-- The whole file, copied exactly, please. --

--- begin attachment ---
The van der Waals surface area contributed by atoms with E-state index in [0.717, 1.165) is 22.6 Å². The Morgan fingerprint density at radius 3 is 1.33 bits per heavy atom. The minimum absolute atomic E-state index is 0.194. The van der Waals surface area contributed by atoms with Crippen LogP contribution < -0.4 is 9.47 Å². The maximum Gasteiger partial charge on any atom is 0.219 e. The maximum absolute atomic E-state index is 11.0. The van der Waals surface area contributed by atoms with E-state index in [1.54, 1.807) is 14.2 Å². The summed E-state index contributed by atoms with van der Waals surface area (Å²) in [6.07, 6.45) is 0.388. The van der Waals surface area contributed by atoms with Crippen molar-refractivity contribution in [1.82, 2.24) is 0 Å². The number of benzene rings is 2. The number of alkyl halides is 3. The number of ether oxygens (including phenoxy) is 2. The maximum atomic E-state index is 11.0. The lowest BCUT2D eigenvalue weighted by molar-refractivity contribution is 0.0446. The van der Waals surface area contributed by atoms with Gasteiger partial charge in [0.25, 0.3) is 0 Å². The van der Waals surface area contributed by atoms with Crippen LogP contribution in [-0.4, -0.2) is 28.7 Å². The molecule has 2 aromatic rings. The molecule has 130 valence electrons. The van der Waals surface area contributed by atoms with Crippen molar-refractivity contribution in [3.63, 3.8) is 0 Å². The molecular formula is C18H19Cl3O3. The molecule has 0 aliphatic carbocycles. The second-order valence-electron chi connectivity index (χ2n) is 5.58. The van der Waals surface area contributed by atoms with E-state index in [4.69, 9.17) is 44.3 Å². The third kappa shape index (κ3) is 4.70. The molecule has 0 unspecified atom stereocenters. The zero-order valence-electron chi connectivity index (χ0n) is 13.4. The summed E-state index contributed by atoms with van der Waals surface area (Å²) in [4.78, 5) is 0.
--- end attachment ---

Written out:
The van der Waals surface area contributed by atoms with E-state index in [0.717, 1.165) is 22.6 Å². The Morgan fingerprint density at radius 3 is 1.33 bits per heavy atom. The minimum absolute atomic E-state index is 0.194. The van der Waals surface area contributed by atoms with Crippen LogP contribution < -0.4 is 9.47 Å². The maximum Gasteiger partial charge on any atom is 0.219 e. The maximum absolute atomic E-state index is 11.0. The van der Waals surface area contributed by atoms with E-state index in [1.54, 1.807) is 14.2 Å². The summed E-state index contributed by atoms with van der Waals surface area (Å²) in [6.07, 6.45) is 0.388. The van der Waals surface area contributed by atoms with Crippen molar-refractivity contribution in [1.82, 2.24) is 0 Å². The number of benzene rings is 2. The number of alkyl halides is 3. The number of ether oxygens (including phenoxy) is 2. The maximum atomic E-state index is 11.0. The lowest BCUT2D eigenvalue weighted by molar-refractivity contribution is 0.0446. The van der Waals surface area contributed by atoms with Gasteiger partial charge in [0.25, 0.3) is 0 Å². The van der Waals surface area contributed by atoms with Crippen LogP contribution in [-0.4, -0.2) is 28.7 Å². The molecule has 2 aromatic rings. The molecule has 130 valence electrons. The van der Waals surface area contributed by atoms with Crippen molar-refractivity contribution in [3.63, 3.8) is 0 Å². The molecular formula is C18H19Cl3O3. The molecule has 0 aliphatic carbocycles. The second-order valence-electron chi connectivity index (χ2n) is 5.58. The van der Waals surface area contributed by atoms with E-state index in [4.69, 9.17) is 44.3 Å². The third kappa shape index (κ3) is 4.70. The molecule has 0 unspecified atom stereocenters. The zero-order valence-electron chi connectivity index (χ0n) is 13.4. The summed E-state index contributed by atoms with van der Waals surface area (Å²) in [4.78, 5) is 0.